Is there such a thing as justifiable homicide? In the eyes of the law, yes.
There are certain circumstances in which killing another person might not constitute a crime.
Justifiable homicide is defined as the “no-fault” killing of another person, because killing the person was necessary to save your own life or the life of someone else. What justifiable homicides lack when compared to regular homicides is criminal intent. Self-defense shootings, capital punishment, and some deadly police shootings are a few examples of justifiable homicide.
If you are a store owner and someone comes in and tries to rob you at gunpoint, if you shoot and kill the suspect, that could be a case of justifiable homicide. If a police officer is pursuing a criminal suspect and the suspect threatens to use or uses physical force against the office, that could be another case of justifiable homicide.
What is justifiable homicide in Oklahoma?
In Oklahoma, a homicide is justified when it’s committed by someone in any of the following situations:
- When you are resisting the person’s attempts to murder you or commit a felony against you
- When you are legally defending yourself or someone else against the person you killed, because you reasonably believed that lethal force was necessary to prevent your own death or great bodily harm, or to stop the person from committing a forcible felony. Forcible felony is defined as any felony that involves the use of or threat of physical force or violence against someone else.
- When the homicide was necessary because you were trying, “by lawful ways and means,” to detain someone for committing a felony, or because you were trying to lawfully suppress a riot or preserve the peace.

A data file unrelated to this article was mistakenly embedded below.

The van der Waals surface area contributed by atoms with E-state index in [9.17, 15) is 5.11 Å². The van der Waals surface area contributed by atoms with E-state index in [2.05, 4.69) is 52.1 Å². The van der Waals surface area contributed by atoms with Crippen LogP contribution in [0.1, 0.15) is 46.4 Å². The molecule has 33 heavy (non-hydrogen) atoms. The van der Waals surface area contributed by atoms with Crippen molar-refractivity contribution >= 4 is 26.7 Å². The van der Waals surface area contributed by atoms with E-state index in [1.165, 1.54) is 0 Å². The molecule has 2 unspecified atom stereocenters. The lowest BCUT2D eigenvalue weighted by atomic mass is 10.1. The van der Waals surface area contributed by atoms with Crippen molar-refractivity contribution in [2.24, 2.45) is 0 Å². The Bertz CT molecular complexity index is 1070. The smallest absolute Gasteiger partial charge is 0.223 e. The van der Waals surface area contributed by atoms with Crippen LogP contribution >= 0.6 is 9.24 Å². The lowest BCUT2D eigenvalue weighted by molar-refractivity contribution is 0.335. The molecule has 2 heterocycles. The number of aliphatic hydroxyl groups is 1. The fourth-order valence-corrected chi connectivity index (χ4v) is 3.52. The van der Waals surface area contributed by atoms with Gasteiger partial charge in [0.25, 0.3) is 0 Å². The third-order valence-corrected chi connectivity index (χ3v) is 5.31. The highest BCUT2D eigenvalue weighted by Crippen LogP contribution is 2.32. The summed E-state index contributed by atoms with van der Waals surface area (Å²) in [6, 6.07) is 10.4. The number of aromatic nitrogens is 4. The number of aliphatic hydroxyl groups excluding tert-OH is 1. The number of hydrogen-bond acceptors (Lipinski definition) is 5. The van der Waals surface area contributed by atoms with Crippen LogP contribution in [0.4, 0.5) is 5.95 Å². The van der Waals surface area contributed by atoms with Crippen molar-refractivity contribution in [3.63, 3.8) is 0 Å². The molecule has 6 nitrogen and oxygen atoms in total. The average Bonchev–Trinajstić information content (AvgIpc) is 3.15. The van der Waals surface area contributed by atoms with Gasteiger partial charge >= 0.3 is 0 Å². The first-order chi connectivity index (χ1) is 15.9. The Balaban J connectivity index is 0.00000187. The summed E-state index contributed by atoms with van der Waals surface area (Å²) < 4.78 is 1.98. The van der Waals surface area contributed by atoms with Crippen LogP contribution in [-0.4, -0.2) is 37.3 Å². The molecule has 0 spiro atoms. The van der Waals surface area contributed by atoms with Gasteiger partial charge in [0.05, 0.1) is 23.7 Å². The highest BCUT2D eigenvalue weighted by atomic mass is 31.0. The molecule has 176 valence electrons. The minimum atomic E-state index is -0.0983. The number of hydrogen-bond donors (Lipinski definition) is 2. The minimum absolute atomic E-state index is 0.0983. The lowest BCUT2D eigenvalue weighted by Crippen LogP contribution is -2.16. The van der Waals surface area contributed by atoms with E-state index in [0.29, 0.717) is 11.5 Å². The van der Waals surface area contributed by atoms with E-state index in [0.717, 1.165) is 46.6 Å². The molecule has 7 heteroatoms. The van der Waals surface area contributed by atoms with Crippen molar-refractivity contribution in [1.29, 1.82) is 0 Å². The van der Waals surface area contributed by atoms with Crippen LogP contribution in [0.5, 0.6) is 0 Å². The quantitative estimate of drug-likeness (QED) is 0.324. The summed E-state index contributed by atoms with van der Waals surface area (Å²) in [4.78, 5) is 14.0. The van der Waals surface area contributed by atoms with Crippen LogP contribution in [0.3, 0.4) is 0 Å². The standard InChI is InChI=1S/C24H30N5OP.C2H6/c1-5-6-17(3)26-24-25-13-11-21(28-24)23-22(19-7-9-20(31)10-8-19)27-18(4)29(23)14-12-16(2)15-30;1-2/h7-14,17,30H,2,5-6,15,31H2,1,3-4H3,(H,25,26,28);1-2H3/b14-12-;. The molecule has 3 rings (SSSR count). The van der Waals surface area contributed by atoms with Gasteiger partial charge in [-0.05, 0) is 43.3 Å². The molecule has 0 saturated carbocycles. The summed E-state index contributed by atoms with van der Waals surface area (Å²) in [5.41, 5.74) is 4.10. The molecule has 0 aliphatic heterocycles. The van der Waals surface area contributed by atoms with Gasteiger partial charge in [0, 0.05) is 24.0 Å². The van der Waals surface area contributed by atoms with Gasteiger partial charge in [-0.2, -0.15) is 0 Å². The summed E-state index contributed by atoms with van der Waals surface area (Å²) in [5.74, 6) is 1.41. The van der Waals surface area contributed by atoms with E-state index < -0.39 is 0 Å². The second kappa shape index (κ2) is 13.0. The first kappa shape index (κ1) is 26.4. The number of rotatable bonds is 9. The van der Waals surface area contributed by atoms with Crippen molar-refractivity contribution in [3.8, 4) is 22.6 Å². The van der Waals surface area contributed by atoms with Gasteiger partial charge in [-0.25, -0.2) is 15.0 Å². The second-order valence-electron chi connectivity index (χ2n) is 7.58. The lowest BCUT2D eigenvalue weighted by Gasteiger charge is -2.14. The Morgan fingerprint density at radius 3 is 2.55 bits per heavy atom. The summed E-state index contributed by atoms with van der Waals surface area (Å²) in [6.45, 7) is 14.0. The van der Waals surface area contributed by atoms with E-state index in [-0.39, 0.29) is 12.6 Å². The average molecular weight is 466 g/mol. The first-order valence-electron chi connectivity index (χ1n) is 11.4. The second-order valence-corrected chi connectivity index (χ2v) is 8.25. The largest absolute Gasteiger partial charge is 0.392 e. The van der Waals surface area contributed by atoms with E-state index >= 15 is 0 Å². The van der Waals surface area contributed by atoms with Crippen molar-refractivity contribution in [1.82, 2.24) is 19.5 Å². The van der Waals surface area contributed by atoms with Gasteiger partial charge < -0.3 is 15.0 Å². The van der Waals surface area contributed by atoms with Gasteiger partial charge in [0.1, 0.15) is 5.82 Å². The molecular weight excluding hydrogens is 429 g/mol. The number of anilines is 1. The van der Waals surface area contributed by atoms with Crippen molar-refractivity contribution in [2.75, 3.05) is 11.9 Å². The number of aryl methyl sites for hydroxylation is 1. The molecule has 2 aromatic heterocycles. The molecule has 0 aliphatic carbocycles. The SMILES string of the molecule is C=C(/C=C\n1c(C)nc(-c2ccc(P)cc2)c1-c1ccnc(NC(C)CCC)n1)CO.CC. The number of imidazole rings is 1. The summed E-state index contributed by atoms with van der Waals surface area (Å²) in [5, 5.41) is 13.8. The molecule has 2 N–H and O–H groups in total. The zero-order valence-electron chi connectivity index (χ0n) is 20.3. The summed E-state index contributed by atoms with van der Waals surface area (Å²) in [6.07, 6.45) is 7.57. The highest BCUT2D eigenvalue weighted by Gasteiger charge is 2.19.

What is Oklahoma’s “Make My Day” Law?
In some states, it’s referred to as the Castle Doctrine, based on the platitude that a man’s home is his castle. In Oklahoma, it’s more commonly called the “Make My Day” law, presumably thanks to Clint Eastwood’s famous phrase — Go ahead, make my day — in “Dirty Harry.”
It’s essentially an expansion of Oklahoma’s existing self-defense and justifiable homicide laws. It’s based on the premise that Oklahomans should be able to feel “absolute safety” in their home, business or personal vehicle.
- The Make My Day law states that someone who has “reasonable fear of imminent peril of death or great bodily harm” when another person illegally enters your home or business is justified in using deadly force.
- This does not apply if the person you defended yourself against has a right to be in the home, vehicle or business (owner, title holder, etc.) and there is no protective order in place. This also does not apply if you were engaged in unlawful activity or were using the home, business or vehicle to further illegal acts.
It’s important to understand that you cannot insert yourself into a violent or potentially violent situation, then shoot someone in self defense. For example, if you start arguing with someone inside a bar, then go out in the parking lot to fight them, if you shoot them during a fight, it is not self-defense or justifiable homicide.
Justifiable homicide is not often a clear-cut case, and it almost always requires the assistance of a qualified criminal defense attorney to navigate the case. If you or someone you love was involved in a case of justifiable homicide, contact Jacqui Ford’s office today.